The year 2019 saw a bit of an uptick in Vermonters releasing new albums. That uptick produced a number of really excellent CDs. We honor several with Tammie Awards.

Best Rock AlbumKelly Ravin’s fourth album “Ditches” caught our attention. Its 11 tracks introduced us to a cast of down and outs and misfits. Each song is a mini-profile presented with electric guitar-centered instrumentation that simply rocks.

Ravin’s found a great band to back him, even though he plays most of the guitar parts. His voice and diction remind me of Bruce Springsteen, John Mellencamp and Bob Segar. There’s a bit of southern twang in his delivery, and he has the vocal power that is far better than most rockers attain. On “Ditches” we get layered guitar parts from acoustic to electric guitars along with steel guitar. Dabs of keyboard fill in the mix.

Best Freshman Effort“Jacob David Bradley” (self-titled), recorded when Bradley was 17 by Colin McCaffrey. The Bob Dylan-influenced teen wrote all nine tracks and plays guitar. He has a good singing voice with a bluesy edge that also carries a lot of folk credential.

We hear a bit of southern rock vocal quality, perhaps some Delbert McClinton as well. Bradley’s voice can be husky and smooth at the same time. What we hear are songs that are anything but teen angst tomes; instead there are actual stories about life from an older perspective. This is far more mature music than one would expect from a 17-year-old singer-songwriter.

Best Female VocalistWe have two strong contenders who will share this category. Amber DeLaurentis and Miriam Bernardo delivered albums, “Innocent Road” and “Songs From the Well,” respectively, that are a delight to listen to.

DeLaurentis, an award-winning songwriter, pianist and longtime performer and teacher, presented a program with songs that vary from bluesy “Passing Cloud,” dinner club jazz “Close to Me” with Tom Cleary riffing on piano and DeLaurentis scat singing, to a soft ballad with a European feel on “Sunset Already.” There’s a country-blues song with “A Couple of Aches,” the theatrical “Deepening Days,” and the slow burner “Little Autumn Moon,” among others. Hers is a mobile voice suited to many styles.

Bernardo’s first solo album follows years when her voice was at the forefront of several Vermont bands. She was also a lead vocalist in an early version of Anaïs Mitchell’s “Hadestown.” Producer Peg Tassey commissioned Vermont songwriters to compose material for Bernardo to sing on this album. Her career has covered a lot of different musical types, and I’m sure she can belt out a song with the best of them. But on “Songs From the Well” she chooses to keep her singing smooth as silk and smoky as a 12-year-old bottle of Laphroaig single malt whiskey.

Best Male VocalistJeremy Sicely with the band Beg Steal or Borrow wins best male vocalist. Sicely is a vocalist to be reckoned with. His country baritone voice is perfect for the music he sings, which is bluegrass. There’s just enough “southern” in his delivery to belie his Vermont family farm roots. He’s tuneful and emotive in all the right places. His sound is authentic, and he could hit the road for a chance at Nashville or to get better known in the country/bluegrass community. With BSB he also wrote many of the songs, and shows he’s a fine composer.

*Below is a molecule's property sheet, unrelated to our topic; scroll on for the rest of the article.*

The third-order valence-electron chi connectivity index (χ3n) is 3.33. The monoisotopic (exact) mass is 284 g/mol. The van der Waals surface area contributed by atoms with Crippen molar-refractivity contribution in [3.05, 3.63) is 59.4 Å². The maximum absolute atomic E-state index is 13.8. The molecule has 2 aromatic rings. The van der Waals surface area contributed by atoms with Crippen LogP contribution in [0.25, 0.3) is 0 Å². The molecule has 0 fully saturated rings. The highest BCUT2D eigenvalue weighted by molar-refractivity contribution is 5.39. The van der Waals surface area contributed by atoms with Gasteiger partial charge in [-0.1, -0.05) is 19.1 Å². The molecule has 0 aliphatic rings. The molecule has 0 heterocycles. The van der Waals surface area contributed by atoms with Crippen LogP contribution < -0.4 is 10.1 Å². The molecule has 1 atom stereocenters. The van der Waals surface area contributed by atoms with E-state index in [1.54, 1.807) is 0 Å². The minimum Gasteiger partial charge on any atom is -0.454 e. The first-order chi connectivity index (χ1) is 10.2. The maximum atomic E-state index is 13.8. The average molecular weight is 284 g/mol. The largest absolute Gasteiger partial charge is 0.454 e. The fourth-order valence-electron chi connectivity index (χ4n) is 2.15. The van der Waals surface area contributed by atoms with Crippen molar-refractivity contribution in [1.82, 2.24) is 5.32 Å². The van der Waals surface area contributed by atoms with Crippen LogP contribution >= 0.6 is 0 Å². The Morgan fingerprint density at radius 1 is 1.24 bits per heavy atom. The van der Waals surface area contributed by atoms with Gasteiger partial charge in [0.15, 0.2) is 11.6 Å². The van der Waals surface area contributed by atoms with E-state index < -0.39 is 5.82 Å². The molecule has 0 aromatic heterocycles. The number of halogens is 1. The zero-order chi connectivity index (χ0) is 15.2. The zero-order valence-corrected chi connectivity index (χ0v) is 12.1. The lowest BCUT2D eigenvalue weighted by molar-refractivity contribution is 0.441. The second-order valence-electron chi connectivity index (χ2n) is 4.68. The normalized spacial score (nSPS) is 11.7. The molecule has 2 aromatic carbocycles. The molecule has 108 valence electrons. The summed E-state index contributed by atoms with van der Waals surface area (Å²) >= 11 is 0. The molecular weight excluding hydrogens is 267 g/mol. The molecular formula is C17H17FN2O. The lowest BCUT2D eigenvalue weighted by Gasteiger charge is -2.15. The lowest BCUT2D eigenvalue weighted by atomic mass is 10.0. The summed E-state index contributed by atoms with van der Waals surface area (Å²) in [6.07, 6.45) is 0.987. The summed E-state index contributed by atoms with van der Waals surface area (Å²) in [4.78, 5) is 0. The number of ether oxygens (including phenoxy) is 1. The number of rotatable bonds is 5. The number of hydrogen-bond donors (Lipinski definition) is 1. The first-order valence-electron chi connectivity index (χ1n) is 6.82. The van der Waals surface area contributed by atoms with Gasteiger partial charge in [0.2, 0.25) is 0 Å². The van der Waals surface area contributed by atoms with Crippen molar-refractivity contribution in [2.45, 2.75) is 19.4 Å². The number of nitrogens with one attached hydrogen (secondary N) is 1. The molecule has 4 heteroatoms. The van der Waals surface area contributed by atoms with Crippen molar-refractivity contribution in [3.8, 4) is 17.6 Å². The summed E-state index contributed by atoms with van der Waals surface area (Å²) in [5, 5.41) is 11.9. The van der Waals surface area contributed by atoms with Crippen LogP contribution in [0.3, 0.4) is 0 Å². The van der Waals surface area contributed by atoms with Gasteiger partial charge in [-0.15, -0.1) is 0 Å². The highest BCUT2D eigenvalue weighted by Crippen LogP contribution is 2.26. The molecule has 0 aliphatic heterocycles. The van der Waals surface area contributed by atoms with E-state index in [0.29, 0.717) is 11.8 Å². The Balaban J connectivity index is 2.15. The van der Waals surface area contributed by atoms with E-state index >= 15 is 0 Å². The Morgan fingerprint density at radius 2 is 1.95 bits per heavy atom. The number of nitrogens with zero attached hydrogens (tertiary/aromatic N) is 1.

Best Country Album

It was hard to choose among the three albums that best exemplify Vermont country music. We decided to give the award in this category to Beg, Steal or Borrow’s “Old Mountain Time,” The Sky Blue Boys’ “Sky’s the Limit!” and “Reunion Road” by Carol Hausner and Eleanor Ellis.

“Old Mountain Time” is a bluegrass album that cooks with great musicianship and singing. Although this is the band’s first CD, it’s so good that it should be included in a national ranking of Bluegrass albums for 2019.

The Sky Blue Boys, Dan and Will Lindner, recorded an album with their three separate identities as a duo, a trio and a full bluegrass ensemble. The songs are old, new and thoroughly authentic in their presentation. We have long missed Banjo Dan and the Mid-Nite Plowboys, the Lindners’ retired band, so it’s always great to hear them in any setting. This CD doesn’t disappoint.

Montpelier’s Carol Hausner got together with longtime friend from Maryland Eleanor Ellis for an album of acoustically driven country duets on “Reunion Road.” The singing is relaxed and the songs are well chosen. The two women guitarists get able backing by Colin McCaffrey, Mark Greenberg, Andy Greene and Jim Pitman.

Best Album of the Year

Dana and Susan Robinson win Best Album of The Year for their CD “The Town that Music Saved.” This Cabot-based folk/old-time duo has recorded a musical picture of the state of music in Vermont and the Green Mountain lifestyle to a tee. In a nation that is growing increasingly urban, with rural America seemingly falling by the wayside, this album sheds hope and light on the reasons people still live in the least-urban state in the nation.

The songs are stories with definable characters all set to an acoustic underpinning of guitar, fiddle and banjo. The Robinsons should be hired by the Scott Administration to tour the nation spreading the word about what rural life in Vermont is all about. We’d get a lot more people moving here if they heard “The Town that Music Saved.”

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